4 cups sea buckthorn berries, washed thoroughly

3 apples, washed, peeled, cored, and diced finely (if you don’t want to go to the trouble, and your apples are organic, you can leave the peels on)

1/2 cup water

Place berries, apples and water in a saucepan and bring to a boil.  Reduce heat to medium-low, and simmer fruit for 20 minutes.  Stir periodically and crush the fruit against the side of the pan with the back of the spoon.  (It all mashes down pretty well on its own, and won’t require much additional help).

Strain the fruit through a jelly bag (or several layers of cheesecloth) over a large bowl.  Don’t force the fruit through the bag – this will make the jelly cloudy and you don’t want that!  Set it up so that the fruit can slowly strain overnight.

In the morning, sterilize your canning jars and lids.   Measure out the juice.  I ended up with 2 cups using this recipe, but your measurement may vary slightly.  Place the juice into a saucepan and mix in an equal amount of white sugar.  Bring the sugar and juice to a rolling boil and boil, stirring constantly, until you’ve reached gel point.

Carefully pour the jelly into the sterilized jars, apply the lids and rings, and process in a boiling water bath for 10 minutes (don’t forget to adjust the length of time according to altitude, as specified in this handy chart).  If you plan to eat the jelly soon and don’t want to go to all the trouble of processing jars for storing, you can just pop the jars into the fridge once the jelly is cool.  It is a very small batch, after all…and you’ll be hooked once you have a taste!

Do you grow sea buckthorn in your garden, or do you forage for sea buckthorn berries?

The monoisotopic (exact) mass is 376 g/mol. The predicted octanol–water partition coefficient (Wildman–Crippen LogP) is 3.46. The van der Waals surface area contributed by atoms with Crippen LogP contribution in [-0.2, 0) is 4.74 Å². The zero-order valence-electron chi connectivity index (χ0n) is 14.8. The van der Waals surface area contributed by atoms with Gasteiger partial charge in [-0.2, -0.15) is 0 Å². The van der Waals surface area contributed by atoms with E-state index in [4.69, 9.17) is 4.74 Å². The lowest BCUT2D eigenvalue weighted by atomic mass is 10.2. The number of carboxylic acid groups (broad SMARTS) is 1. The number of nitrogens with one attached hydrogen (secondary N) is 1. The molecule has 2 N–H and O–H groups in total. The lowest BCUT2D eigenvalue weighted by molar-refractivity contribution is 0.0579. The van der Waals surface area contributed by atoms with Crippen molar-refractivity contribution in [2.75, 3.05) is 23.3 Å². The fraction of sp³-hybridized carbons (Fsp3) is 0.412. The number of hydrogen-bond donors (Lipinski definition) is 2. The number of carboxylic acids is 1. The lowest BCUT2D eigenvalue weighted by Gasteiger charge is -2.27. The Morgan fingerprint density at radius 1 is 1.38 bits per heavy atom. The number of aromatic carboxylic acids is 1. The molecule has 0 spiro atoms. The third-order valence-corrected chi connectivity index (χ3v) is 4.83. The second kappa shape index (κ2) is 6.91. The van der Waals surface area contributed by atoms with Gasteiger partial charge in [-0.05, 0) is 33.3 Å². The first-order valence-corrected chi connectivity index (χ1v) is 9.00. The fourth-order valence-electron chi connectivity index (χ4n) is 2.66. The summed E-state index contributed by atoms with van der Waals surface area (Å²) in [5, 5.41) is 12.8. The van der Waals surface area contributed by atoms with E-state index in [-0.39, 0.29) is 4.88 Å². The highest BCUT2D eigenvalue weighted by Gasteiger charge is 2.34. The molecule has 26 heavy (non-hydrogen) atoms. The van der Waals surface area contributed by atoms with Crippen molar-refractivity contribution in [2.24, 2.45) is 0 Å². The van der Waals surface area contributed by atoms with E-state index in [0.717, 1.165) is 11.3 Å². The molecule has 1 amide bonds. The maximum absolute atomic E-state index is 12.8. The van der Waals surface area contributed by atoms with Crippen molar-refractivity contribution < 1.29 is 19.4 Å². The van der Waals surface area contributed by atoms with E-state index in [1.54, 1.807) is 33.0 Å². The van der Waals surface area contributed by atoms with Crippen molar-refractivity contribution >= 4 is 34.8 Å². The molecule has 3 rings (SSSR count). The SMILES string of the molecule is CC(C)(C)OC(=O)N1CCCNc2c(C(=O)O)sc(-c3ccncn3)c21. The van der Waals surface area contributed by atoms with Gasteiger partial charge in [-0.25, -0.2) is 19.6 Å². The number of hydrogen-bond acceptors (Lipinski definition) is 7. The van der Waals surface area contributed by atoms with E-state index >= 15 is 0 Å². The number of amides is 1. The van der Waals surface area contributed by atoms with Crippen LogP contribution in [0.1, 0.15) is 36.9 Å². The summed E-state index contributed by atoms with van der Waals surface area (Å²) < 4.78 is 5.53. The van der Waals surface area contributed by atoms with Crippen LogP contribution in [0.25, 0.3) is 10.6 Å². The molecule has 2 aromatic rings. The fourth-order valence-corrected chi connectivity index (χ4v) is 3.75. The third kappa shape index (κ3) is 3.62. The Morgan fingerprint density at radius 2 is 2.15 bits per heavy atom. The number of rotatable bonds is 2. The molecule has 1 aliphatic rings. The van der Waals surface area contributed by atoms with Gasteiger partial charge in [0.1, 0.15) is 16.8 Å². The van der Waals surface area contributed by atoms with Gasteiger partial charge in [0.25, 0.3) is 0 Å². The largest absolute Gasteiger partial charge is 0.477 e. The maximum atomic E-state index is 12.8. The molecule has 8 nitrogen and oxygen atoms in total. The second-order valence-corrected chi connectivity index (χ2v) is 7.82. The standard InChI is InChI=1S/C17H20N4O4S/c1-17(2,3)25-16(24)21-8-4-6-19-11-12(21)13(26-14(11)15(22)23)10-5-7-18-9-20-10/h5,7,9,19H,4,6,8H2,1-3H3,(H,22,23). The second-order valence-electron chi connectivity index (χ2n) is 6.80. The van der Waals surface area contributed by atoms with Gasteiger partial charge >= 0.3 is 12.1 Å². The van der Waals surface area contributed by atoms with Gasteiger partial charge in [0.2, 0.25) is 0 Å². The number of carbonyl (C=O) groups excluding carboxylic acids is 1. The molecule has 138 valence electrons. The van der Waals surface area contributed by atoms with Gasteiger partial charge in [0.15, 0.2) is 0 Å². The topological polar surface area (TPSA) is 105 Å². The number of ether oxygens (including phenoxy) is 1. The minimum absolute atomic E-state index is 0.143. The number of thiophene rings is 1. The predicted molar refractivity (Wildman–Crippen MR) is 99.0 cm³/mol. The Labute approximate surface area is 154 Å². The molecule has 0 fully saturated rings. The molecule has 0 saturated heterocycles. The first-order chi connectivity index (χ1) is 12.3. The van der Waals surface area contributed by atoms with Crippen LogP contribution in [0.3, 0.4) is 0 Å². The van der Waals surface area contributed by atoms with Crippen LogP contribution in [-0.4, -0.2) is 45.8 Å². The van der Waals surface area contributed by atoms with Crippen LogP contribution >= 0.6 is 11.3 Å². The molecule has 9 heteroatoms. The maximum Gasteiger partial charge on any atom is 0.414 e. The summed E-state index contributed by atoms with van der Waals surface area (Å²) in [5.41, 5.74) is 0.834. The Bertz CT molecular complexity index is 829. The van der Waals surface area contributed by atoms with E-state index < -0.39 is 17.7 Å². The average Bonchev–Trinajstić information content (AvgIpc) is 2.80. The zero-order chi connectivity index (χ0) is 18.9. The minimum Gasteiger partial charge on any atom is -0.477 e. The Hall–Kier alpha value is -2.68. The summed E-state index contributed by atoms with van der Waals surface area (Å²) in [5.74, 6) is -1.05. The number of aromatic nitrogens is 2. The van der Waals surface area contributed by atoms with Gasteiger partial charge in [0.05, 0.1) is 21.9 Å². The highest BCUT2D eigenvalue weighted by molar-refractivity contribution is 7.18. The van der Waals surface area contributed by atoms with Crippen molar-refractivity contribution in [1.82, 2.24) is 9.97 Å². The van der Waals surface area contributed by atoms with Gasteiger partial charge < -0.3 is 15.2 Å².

Looking for more sea buckthorn berry recipes?

My sea buckthorn berry recipe book, Sea Buckthorn Bounty: Recipes is now available here!

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Recipe: Roasted pumpkin and lentils.

In lieu of photos of skeletal trees, interesting living sculptures, and a harrowing (!) trip to a ghost town, this year I’m offering up a Hallowe’en post with a recipe.  It’s a frighteningly good one, though, and it uses pumpkin, so it will hopefully meet with unanimous approval and gifts of tiny individually-wrapped chocolates.

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Roasted Pumpkin and Lentils

SPOILER ALERT:  Gratuitous pumpkin gore ahead*

1 small pumpkin

2 tbsp olive oil

1 cup red lentils, washed and drained

4 cups water

½ tsp ground turmeric

½ tsp salt

2 tbsp vegetable oil

1 tbsp cumin seeds

1 tsp ground curry

1 tbsp minced garlic

1 tsp fresh ginger, peeled and minced

1 large tomato, diced

1 tsp red pepper flakes

2 tbsp chopped fresh parsley

Metric conversion table here.